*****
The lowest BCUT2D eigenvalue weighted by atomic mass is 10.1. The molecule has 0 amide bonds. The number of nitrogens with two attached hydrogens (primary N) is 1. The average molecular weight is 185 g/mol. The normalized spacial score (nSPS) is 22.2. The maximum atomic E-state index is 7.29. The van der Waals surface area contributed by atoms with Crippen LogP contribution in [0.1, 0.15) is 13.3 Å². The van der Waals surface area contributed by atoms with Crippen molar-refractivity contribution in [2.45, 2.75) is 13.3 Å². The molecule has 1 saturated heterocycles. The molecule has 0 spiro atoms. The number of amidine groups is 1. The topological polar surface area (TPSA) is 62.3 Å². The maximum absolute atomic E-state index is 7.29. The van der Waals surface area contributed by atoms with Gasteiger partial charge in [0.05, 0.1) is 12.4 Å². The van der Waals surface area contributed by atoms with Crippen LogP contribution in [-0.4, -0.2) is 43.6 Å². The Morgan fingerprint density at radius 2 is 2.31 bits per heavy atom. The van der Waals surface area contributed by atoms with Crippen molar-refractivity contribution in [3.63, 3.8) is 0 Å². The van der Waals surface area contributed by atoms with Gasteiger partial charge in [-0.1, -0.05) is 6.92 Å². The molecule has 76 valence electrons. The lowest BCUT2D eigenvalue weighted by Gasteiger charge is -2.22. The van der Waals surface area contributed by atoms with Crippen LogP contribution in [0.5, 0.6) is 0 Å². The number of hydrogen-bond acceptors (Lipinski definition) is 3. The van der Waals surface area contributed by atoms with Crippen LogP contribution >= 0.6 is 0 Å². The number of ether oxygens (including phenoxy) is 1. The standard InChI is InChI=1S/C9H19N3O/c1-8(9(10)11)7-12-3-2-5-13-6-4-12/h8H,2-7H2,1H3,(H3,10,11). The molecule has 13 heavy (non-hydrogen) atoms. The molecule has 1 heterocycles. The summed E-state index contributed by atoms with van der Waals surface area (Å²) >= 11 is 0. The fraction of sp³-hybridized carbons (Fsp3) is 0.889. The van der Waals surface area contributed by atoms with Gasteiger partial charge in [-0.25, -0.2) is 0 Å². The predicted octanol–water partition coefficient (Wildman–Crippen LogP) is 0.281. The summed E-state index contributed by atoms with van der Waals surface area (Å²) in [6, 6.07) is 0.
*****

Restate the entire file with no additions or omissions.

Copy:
The lowest BCUT2D eigenvalue weighted by atomic mass is 10.1. The molecule has 0 amide bonds. The number of nitrogens with two attached hydrogens (primary N) is 1. The average molecular weight is 185 g/mol. The normalized spacial score (nSPS) is 22.2. The maximum atomic E-state index is 7.29. The van der Waals surface area contributed by atoms with Crippen LogP contribution in [0.1, 0.15) is 13.3 Å². The van der Waals surface area contributed by atoms with Crippen molar-refractivity contribution in [2.45, 2.75) is 13.3 Å². The molecule has 1 saturated heterocycles. The molecule has 0 spiro atoms. The number of amidine groups is 1. The topological polar surface area (TPSA) is 62.3 Å². The maximum absolute atomic E-state index is 7.29. The van der Waals surface area contributed by atoms with Gasteiger partial charge in [0.05, 0.1) is 12.4 Å². The van der Waals surface area contributed by atoms with Crippen LogP contribution in [-0.4, -0.2) is 43.6 Å². The Morgan fingerprint density at radius 2 is 2.31 bits per heavy atom. The van der Waals surface area contributed by atoms with Crippen molar-refractivity contribution in [3.63, 3.8) is 0 Å². The van der Waals surface area contributed by atoms with Gasteiger partial charge in [-0.1, -0.05) is 6.92 Å². The molecule has 76 valence electrons. The lowest BCUT2D eigenvalue weighted by Gasteiger charge is -2.22. The van der Waals surface area contributed by atoms with Crippen LogP contribution in [0.5, 0.6) is 0 Å². The number of hydrogen-bond acceptors (Lipinski definition) is 3. The van der Waals surface area contributed by atoms with Crippen LogP contribution >= 0.6 is 0 Å². The number of ether oxygens (including phenoxy) is 1. The standard InChI is InChI=1S/C9H19N3O/c1-8(9(10)11)7-12-3-2-5-13-6-4-12/h8H,2-7H2,1H3,(H3,10,11). The molecule has 13 heavy (non-hydrogen) atoms. The molecule has 1 heterocycles. The summed E-state index contributed by atoms with van der Waals surface area (Å²) >= 11 is 0. The fraction of sp³-hybridized carbons (Fsp3) is 0.889. The van der Waals surface area contributed by atoms with Gasteiger partial charge in [-0.25, -0.2) is 0 Å². The predicted octanol–water partition coefficient (Wildman–Crippen LogP) is 0.281. The summed E-state index contributed by atoms with van der Waals surface area (Å²) in [6, 6.07) is 0.